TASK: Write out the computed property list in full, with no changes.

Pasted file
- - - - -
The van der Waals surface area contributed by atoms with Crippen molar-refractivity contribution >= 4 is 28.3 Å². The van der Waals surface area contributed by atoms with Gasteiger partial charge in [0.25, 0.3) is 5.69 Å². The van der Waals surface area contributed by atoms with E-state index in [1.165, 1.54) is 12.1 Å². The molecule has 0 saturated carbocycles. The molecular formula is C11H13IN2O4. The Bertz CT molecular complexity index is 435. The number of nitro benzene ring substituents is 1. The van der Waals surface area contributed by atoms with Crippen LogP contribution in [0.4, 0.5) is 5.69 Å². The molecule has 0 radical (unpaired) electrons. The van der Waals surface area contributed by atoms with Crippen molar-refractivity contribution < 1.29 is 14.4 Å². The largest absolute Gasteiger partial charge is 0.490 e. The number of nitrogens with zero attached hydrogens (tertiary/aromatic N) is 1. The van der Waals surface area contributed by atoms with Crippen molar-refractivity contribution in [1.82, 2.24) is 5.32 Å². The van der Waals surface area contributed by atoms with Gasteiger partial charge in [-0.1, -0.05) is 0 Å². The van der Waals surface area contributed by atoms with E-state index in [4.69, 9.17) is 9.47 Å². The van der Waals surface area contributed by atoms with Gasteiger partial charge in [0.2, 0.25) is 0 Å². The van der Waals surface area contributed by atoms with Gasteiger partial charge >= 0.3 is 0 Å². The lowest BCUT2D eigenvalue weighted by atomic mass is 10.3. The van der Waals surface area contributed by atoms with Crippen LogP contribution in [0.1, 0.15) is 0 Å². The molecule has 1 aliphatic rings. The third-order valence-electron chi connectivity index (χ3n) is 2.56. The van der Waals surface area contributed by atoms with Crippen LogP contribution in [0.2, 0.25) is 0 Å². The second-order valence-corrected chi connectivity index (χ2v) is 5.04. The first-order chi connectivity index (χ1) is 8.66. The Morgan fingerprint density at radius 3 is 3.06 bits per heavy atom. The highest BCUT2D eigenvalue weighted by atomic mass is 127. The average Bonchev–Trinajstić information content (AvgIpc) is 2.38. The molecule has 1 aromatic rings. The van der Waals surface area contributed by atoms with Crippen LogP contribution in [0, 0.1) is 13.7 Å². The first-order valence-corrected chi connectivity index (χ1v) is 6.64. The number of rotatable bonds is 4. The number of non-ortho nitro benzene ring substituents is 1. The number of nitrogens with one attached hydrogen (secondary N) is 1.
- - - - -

The van der Waals surface area contributed by atoms with Crippen molar-refractivity contribution >= 4 is 28.3 Å². The van der Waals surface area contributed by atoms with Gasteiger partial charge in [0.25, 0.3) is 5.69 Å². The van der Waals surface area contributed by atoms with E-state index in [1.165, 1.54) is 12.1 Å². The molecule has 0 saturated carbocycles. The molecular formula is C11H13IN2O4. The Bertz CT molecular complexity index is 435. The number of nitro benzene ring substituents is 1. The van der Waals surface area contributed by atoms with Crippen LogP contribution in [0.4, 0.5) is 5.69 Å². The molecule has 0 radical (unpaired) electrons. The van der Waals surface area contributed by atoms with Crippen molar-refractivity contribution < 1.29 is 14.4 Å². The largest absolute Gasteiger partial charge is 0.490 e. The number of nitrogens with zero attached hydrogens (tertiary/aromatic N) is 1. The van der Waals surface area contributed by atoms with Crippen molar-refractivity contribution in [1.82, 2.24) is 5.32 Å². The van der Waals surface area contributed by atoms with Gasteiger partial charge in [-0.1, -0.05) is 0 Å². The van der Waals surface area contributed by atoms with E-state index in [4.69, 9.17) is 9.47 Å². The van der Waals surface area contributed by atoms with Gasteiger partial charge in [0.2, 0.25) is 0 Å². The van der Waals surface area contributed by atoms with Gasteiger partial charge >= 0.3 is 0 Å². The lowest BCUT2D eigenvalue weighted by atomic mass is 10.3. The van der Waals surface area contributed by atoms with Crippen LogP contribution in [0.1, 0.15) is 0 Å². The molecule has 1 aliphatic rings. The third-order valence-electron chi connectivity index (χ3n) is 2.56. The van der Waals surface area contributed by atoms with Crippen LogP contribution in [0.2, 0.25) is 0 Å². The second-order valence-corrected chi connectivity index (χ2v) is 5.04. The first-order chi connectivity index (χ1) is 8.66. The Morgan fingerprint density at radius 3 is 3.06 bits per heavy atom. The highest BCUT2D eigenvalue weighted by atomic mass is 127. The average Bonchev–Trinajstić information content (AvgIpc) is 2.38. The molecule has 1 aromatic rings. The van der Waals surface area contributed by atoms with Crippen LogP contribution in [0, 0.1) is 13.7 Å². The first-order valence-corrected chi connectivity index (χ1v) is 6.64. The number of rotatable bonds is 4. The number of non-ortho nitro benzene ring substituents is 1. The number of nitrogens with one attached hydrogen (secondary N) is 1.